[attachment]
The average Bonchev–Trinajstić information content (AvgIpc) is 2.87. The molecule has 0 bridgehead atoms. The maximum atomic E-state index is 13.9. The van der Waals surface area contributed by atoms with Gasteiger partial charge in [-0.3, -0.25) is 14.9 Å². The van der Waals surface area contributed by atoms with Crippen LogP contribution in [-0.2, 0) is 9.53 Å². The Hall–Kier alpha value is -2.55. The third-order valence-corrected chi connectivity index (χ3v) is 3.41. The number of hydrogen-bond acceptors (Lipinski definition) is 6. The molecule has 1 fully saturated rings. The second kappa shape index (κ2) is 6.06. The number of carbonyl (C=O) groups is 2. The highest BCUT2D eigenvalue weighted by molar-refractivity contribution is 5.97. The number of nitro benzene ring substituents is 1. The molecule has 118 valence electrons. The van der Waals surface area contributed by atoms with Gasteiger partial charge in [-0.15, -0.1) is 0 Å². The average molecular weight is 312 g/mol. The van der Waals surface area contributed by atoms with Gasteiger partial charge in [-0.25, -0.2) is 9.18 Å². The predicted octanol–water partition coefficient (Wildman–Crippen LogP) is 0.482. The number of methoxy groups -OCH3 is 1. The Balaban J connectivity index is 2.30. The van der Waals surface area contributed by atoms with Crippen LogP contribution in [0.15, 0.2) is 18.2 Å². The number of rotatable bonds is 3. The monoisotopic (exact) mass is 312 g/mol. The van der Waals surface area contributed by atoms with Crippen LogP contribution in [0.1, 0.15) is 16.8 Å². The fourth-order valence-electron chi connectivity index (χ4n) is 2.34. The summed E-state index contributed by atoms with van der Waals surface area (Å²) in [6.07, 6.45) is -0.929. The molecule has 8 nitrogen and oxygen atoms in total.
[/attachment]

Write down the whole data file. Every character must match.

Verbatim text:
The average Bonchev–Trinajstić information content (AvgIpc) is 2.87. The molecule has 0 bridgehead atoms. The maximum atomic E-state index is 13.9. The van der Waals surface area contributed by atoms with Gasteiger partial charge in [-0.3, -0.25) is 14.9 Å². The van der Waals surface area contributed by atoms with Crippen LogP contribution in [-0.2, 0) is 9.53 Å². The Hall–Kier alpha value is -2.55. The third-order valence-corrected chi connectivity index (χ3v) is 3.41. The number of hydrogen-bond acceptors (Lipinski definition) is 6. The molecule has 1 fully saturated rings. The second kappa shape index (κ2) is 6.06. The number of carbonyl (C=O) groups is 2. The highest BCUT2D eigenvalue weighted by molar-refractivity contribution is 5.97. The number of nitro benzene ring substituents is 1. The molecule has 118 valence electrons. The van der Waals surface area contributed by atoms with Gasteiger partial charge in [-0.15, -0.1) is 0 Å². The average molecular weight is 312 g/mol. The van der Waals surface area contributed by atoms with Gasteiger partial charge in [-0.25, -0.2) is 9.18 Å². The predicted octanol–water partition coefficient (Wildman–Crippen LogP) is 0.482. The number of methoxy groups -OCH3 is 1. The Balaban J connectivity index is 2.30. The van der Waals surface area contributed by atoms with Crippen LogP contribution in [0.15, 0.2) is 18.2 Å². The number of rotatable bonds is 3. The monoisotopic (exact) mass is 312 g/mol. The van der Waals surface area contributed by atoms with Crippen LogP contribution in [0.1, 0.15) is 16.8 Å². The fourth-order valence-electron chi connectivity index (χ4n) is 2.34. The summed E-state index contributed by atoms with van der Waals surface area (Å²) in [6.07, 6.45) is -0.929. The molecule has 8 nitrogen and oxygen atoms in total.